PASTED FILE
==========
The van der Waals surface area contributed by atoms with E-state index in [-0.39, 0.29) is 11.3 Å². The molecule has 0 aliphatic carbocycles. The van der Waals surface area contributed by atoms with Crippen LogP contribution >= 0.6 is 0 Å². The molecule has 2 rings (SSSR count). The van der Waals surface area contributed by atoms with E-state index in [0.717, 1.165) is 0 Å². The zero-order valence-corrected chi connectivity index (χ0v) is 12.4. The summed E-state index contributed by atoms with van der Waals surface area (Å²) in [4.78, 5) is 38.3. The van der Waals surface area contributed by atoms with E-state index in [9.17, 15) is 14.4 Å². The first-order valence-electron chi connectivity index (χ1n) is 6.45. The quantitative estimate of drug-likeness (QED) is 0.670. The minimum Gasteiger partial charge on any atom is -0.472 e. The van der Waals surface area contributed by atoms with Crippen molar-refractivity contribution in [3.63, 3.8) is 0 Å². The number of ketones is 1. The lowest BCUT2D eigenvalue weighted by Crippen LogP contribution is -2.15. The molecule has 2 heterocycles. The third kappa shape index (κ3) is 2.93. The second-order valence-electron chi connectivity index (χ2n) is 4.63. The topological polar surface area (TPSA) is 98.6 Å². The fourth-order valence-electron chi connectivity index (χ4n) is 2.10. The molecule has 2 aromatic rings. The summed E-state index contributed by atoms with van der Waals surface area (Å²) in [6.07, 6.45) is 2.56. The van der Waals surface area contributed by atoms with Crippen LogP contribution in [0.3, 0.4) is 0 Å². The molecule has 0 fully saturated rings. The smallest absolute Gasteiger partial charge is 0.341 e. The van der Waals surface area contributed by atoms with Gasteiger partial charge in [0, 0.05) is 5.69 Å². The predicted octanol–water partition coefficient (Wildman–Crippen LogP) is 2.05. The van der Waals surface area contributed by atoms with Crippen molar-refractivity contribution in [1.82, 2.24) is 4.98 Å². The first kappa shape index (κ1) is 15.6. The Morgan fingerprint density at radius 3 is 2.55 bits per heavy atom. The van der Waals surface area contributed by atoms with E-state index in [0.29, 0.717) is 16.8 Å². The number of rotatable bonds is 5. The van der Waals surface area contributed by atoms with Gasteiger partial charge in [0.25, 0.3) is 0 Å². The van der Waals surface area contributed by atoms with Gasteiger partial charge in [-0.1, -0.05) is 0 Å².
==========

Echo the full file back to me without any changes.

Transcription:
The van der Waals surface area contributed by atoms with E-state index in [-0.39, 0.29) is 11.3 Å². The molecule has 0 aliphatic carbocycles. The van der Waals surface area contributed by atoms with Crippen LogP contribution >= 0.6 is 0 Å². The molecule has 2 rings (SSSR count). The van der Waals surface area contributed by atoms with E-state index in [0.717, 1.165) is 0 Å². The zero-order valence-corrected chi connectivity index (χ0v) is 12.4. The summed E-state index contributed by atoms with van der Waals surface area (Å²) in [4.78, 5) is 38.3. The van der Waals surface area contributed by atoms with E-state index in [9.17, 15) is 14.4 Å². The first-order valence-electron chi connectivity index (χ1n) is 6.45. The quantitative estimate of drug-likeness (QED) is 0.670. The minimum Gasteiger partial charge on any atom is -0.472 e. The van der Waals surface area contributed by atoms with Crippen molar-refractivity contribution in [3.63, 3.8) is 0 Å². The number of ketones is 1. The lowest BCUT2D eigenvalue weighted by Crippen LogP contribution is -2.15. The molecule has 2 heterocycles. The third kappa shape index (κ3) is 2.93. The second-order valence-electron chi connectivity index (χ2n) is 4.63. The topological polar surface area (TPSA) is 98.6 Å². The fourth-order valence-electron chi connectivity index (χ4n) is 2.10. The molecule has 2 aromatic rings. The summed E-state index contributed by atoms with van der Waals surface area (Å²) in [6.07, 6.45) is 2.56. The van der Waals surface area contributed by atoms with Crippen LogP contribution in [0.3, 0.4) is 0 Å². The molecule has 0 fully saturated rings. The smallest absolute Gasteiger partial charge is 0.341 e. The van der Waals surface area contributed by atoms with Gasteiger partial charge in [0, 0.05) is 5.69 Å². The predicted octanol–water partition coefficient (Wildman–Crippen LogP) is 2.05. The van der Waals surface area contributed by atoms with Crippen molar-refractivity contribution in [1.82, 2.24) is 4.98 Å². The first kappa shape index (κ1) is 15.6. The Morgan fingerprint density at radius 3 is 2.55 bits per heavy atom. The van der Waals surface area contributed by atoms with E-state index in [0.29, 0.717) is 16.8 Å². The number of rotatable bonds is 5. The van der Waals surface area contributed by atoms with Gasteiger partial charge in [0.25, 0.3) is 0 Å². The van der Waals surface area contributed by atoms with Gasteiger partial charge in [-0.1, -0.05) is 0 Å².